Pre-wash, iron, and then pre-cut the fabric squares to make sure everyone is working with the same size and type of material. I cut 80 8″ white squares so each classroom had a handful of extras. Use large zip-lock bags to keep the fabric clean and organized going to and from school.
Pre-wash and iron the fabric for the sashing. Cut as many strips as you think you need and then cut a few more so you can swap out strips to make your design work.
Read the marker directions! Some need to be heat set.
We decided to have the kids create drawings as a class holiday party activity because parents would already be on hand to help. Before the party we sent a note home in backpacks explaining the project. Parents weren’t asked to do anything but it was a good way to get the project on their radar. During the class parties, the room parents gave each child a fabric square, set out fabric markers, and explained that we were drawing on fabric today and that the drawings would become a quilt that would go to the local hospital to brighten up their space.
Keep the instructions simple and then let the kids go to work! We just asked the kids to draw something that made them happy, be it an activity, a toy, a pet, a person, a food, etc. The results were priceless and varied from penguins to basketballs to grandparents to cupcakes to movie characters.
At the end of the party, the squares were collected in ziplock bags and sent home in my son’s backpack to me.
I worked out my design by laying out everything on the living room floor and putting it together like a puzzle. Once I had the sashing colors moving the way I wanted, I pinned the sashing strips to the drawings and put each row’s worth of blocks in a ziplock bag labeled with the row number. I pieced one row at a time, joining them together as I went.
If you end up an oddball number of drawings, as I did (63), you can fill the extra space or two with the school name and date or a school motto.
Before you finish the quilt, talk to the recipient to see where the quilt will go and what will be needed to hang or display it. If it’s going to hang, you can make a sleeve for the back so the weight is distributed evenly. If it’s going to be used, you can provide instructions for care and washing. In our case, the hospital decided to have a display case made.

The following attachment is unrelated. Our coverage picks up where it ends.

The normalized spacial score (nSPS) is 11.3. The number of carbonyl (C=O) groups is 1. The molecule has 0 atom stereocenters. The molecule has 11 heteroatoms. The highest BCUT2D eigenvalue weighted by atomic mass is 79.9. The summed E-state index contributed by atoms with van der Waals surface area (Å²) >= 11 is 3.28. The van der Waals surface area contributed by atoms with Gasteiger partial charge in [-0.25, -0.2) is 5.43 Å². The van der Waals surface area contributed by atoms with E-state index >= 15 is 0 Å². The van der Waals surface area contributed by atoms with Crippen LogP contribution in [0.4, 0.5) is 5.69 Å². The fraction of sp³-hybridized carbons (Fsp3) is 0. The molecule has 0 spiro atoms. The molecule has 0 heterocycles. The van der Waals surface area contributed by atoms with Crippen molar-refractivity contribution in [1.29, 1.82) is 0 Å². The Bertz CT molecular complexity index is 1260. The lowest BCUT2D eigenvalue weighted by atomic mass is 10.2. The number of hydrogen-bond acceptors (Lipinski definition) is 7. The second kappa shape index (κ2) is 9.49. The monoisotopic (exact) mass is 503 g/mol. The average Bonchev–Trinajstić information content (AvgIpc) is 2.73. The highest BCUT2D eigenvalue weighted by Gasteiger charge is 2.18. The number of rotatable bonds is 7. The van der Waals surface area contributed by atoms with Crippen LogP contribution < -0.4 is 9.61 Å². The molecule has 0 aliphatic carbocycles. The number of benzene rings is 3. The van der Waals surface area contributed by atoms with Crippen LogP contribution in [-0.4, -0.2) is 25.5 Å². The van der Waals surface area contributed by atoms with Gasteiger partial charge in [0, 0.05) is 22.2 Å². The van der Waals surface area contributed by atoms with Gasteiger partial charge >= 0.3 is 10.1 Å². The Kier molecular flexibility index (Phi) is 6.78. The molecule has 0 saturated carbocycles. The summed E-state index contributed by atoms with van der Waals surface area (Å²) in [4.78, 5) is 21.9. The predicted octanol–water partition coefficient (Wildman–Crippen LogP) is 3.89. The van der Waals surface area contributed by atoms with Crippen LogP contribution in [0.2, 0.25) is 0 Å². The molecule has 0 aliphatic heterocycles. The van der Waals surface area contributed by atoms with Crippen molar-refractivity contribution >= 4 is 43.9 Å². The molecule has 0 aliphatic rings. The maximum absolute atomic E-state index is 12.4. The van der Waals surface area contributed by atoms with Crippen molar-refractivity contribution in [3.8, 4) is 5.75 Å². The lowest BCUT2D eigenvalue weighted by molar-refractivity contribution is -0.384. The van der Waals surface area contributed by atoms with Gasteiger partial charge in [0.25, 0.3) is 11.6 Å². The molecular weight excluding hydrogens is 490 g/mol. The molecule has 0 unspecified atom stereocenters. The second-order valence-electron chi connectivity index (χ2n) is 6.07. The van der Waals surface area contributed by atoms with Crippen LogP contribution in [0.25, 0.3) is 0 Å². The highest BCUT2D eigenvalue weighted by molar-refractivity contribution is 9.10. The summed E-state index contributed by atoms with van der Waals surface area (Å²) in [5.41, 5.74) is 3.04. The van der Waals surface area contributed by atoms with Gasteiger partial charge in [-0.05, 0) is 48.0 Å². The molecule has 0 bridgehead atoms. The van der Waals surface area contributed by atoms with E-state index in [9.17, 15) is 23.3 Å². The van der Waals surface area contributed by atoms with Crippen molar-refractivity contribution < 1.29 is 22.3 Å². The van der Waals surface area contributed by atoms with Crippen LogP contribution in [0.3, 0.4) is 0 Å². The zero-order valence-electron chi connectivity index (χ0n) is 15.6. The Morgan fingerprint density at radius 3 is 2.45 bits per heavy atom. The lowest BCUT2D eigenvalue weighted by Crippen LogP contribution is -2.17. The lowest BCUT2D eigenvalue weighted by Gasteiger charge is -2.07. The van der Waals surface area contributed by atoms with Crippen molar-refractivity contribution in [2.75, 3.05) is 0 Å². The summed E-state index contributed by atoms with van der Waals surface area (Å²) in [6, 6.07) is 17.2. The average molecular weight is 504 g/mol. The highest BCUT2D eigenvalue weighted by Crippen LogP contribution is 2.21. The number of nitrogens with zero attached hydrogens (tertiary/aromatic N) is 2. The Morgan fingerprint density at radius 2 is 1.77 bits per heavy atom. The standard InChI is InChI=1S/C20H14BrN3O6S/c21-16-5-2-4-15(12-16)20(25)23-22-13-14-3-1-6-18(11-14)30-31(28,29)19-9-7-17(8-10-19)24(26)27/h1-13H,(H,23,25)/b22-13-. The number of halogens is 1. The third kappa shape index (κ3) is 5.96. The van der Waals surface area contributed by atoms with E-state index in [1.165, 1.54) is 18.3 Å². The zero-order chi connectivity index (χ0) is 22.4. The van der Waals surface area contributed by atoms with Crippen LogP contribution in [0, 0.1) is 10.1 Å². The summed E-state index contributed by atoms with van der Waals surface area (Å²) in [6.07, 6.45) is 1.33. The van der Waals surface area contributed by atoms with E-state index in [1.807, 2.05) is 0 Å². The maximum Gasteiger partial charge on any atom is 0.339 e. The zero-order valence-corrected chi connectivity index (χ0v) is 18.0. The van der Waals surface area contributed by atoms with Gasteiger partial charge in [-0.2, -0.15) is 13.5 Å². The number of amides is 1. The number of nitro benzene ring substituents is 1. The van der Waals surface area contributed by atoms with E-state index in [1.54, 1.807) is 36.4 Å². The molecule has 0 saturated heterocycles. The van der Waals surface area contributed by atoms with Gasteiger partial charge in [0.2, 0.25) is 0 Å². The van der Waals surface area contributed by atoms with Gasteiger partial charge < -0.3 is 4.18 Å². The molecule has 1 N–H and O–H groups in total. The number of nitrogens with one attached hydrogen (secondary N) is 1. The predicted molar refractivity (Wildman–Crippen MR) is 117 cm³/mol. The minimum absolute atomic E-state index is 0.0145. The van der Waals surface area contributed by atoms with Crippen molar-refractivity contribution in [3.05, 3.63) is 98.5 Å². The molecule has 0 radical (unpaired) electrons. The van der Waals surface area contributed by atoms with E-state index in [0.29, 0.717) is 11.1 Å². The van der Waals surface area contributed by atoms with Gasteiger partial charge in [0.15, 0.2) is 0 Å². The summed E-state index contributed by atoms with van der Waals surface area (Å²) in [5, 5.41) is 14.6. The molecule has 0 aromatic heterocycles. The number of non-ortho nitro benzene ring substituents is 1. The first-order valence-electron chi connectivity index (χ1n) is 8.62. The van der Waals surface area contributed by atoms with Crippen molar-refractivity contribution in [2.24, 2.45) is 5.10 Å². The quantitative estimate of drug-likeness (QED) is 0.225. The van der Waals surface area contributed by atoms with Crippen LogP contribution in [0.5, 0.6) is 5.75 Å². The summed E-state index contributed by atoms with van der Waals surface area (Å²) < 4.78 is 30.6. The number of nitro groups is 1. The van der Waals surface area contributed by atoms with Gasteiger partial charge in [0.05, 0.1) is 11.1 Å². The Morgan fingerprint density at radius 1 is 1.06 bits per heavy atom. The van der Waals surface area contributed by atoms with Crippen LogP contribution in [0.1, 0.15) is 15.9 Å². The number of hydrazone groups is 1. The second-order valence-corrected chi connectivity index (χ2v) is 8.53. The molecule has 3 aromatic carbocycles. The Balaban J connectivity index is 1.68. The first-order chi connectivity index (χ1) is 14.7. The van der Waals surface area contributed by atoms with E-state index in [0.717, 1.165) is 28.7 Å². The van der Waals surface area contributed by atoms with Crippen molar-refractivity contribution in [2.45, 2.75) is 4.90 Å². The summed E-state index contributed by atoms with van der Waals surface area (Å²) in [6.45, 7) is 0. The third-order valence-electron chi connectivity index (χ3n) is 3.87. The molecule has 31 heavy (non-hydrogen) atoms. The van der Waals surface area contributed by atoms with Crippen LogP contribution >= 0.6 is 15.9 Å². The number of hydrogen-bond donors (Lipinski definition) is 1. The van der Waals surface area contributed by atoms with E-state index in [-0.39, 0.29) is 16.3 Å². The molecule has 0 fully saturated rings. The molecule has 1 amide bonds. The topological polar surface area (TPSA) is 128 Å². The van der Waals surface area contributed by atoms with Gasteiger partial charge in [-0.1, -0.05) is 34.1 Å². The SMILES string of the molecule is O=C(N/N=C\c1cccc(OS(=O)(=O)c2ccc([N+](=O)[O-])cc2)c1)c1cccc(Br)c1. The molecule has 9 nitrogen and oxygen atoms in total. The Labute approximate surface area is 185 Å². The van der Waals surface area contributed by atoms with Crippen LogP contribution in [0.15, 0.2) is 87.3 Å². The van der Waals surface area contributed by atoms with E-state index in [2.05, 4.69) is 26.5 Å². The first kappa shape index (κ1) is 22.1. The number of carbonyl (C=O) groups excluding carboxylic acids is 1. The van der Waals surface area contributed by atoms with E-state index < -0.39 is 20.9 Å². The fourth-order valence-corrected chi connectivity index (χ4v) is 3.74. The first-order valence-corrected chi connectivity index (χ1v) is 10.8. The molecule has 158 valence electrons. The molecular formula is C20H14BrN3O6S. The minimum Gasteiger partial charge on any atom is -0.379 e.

Keep it simple. You want the drawings to shine, so plan on quilting around their edges and not over their centers. I did straight line quilting 3/8″ on either side of the seams, framing the kids’ work.
Once the quilt is done, set aside a time to donate the quilt. Don’t just drop if off in a bag! You all put a lot of work into it; celebrate what you’ve created. Let the kids get an up-close view of the finished quilt. Seeing it in person is a lot of fun for them. Take the kids on a tour of the place the quilt is going, if appropriate, or invite representatives of the organization to a brief assembly at your school. Because we had 60+ kids, a tour wouldn’t work, so one Friday morning we walked the quilt from class to class so the kids could get a good look. Right after that, we had a short assembly with three representatives from the local hospital who thanked the children and told them why the quilt was important to them.
If someone wants to help when the kids make their drawings or pick up a yard of white quilting cotton, say yes. If there’s another quilter among the parents, can you divide up the piecing? Buying things and supervising classrooms of kids takes time and effort that can be shared. And, most importantly, letting people help allows it to be more of a community effort.
Remember to stop and take photos along the way: as the kids draw, as you piece things together, of the finished product, and at the donation itself. I took pictures of each individual square and put them on Tumblr so parents could see their children’s work.
Call your local paper! This is a fun and feel-good project to share with your community. If they want to send a photographer, make sure you check with the principal in advance so you don’t violate your school’s policy on photos of the kids.
Create a brief press release with photos of the quilt and information about the project. We distributed a one-page flyer with a brief description and a photo to let parents and newspapers know what we were doing. This is also a really good way to give credit to fabric donors, parents who supervised drawing sessions, etc.